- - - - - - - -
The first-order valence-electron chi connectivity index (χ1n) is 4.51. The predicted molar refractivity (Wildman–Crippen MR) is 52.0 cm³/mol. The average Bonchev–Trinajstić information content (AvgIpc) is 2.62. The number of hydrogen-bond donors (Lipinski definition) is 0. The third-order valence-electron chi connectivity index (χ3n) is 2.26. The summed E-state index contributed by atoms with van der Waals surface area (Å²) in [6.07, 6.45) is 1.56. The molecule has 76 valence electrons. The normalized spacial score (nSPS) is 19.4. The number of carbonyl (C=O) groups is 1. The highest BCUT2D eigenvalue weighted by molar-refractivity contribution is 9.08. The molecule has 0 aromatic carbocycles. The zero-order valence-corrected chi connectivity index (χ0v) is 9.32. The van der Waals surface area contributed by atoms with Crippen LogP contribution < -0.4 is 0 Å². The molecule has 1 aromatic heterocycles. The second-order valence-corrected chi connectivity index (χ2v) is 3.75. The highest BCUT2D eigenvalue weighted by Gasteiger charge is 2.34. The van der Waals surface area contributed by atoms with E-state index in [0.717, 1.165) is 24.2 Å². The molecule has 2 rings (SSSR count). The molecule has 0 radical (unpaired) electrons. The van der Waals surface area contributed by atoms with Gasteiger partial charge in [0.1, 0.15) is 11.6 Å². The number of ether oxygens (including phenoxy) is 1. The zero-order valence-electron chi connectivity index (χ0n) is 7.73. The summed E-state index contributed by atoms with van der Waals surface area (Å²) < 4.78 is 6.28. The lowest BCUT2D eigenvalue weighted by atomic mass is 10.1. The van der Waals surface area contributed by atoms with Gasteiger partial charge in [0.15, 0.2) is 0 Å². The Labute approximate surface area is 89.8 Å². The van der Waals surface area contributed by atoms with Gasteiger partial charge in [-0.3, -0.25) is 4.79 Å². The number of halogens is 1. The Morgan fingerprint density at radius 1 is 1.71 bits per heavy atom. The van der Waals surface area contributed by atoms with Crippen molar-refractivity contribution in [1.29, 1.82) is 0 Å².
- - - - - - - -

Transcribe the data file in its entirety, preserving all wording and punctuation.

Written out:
The first-order valence-electron chi connectivity index (χ1n) is 4.51. The predicted molar refractivity (Wildman–Crippen MR) is 52.0 cm³/mol. The average Bonchev–Trinajstić information content (AvgIpc) is 2.62. The number of hydrogen-bond donors (Lipinski definition) is 0. The third-order valence-electron chi connectivity index (χ3n) is 2.26. The summed E-state index contributed by atoms with van der Waals surface area (Å²) in [6.07, 6.45) is 1.56. The molecule has 76 valence electrons. The normalized spacial score (nSPS) is 19.4. The number of carbonyl (C=O) groups is 1. The highest BCUT2D eigenvalue weighted by molar-refractivity contribution is 9.08. The molecule has 0 aromatic carbocycles. The zero-order valence-corrected chi connectivity index (χ0v) is 9.32. The van der Waals surface area contributed by atoms with Crippen LogP contribution < -0.4 is 0 Å². The molecule has 1 aromatic heterocycles. The second-order valence-corrected chi connectivity index (χ2v) is 3.75. The highest BCUT2D eigenvalue weighted by Gasteiger charge is 2.34. The van der Waals surface area contributed by atoms with E-state index in [0.717, 1.165) is 24.2 Å². The molecule has 2 rings (SSSR count). The molecule has 0 radical (unpaired) electrons. The van der Waals surface area contributed by atoms with Gasteiger partial charge in [0.1, 0.15) is 11.6 Å². The number of ether oxygens (including phenoxy) is 1. The zero-order valence-electron chi connectivity index (χ0n) is 7.73. The summed E-state index contributed by atoms with van der Waals surface area (Å²) < 4.78 is 6.28. The lowest BCUT2D eigenvalue weighted by atomic mass is 10.1. The van der Waals surface area contributed by atoms with Gasteiger partial charge in [0.15, 0.2) is 0 Å². The Labute approximate surface area is 89.8 Å². The van der Waals surface area contributed by atoms with Gasteiger partial charge in [-0.3, -0.25) is 4.79 Å². The number of halogens is 1. The Morgan fingerprint density at radius 1 is 1.71 bits per heavy atom. The van der Waals surface area contributed by atoms with Crippen molar-refractivity contribution in [1.29, 1.82) is 0 Å².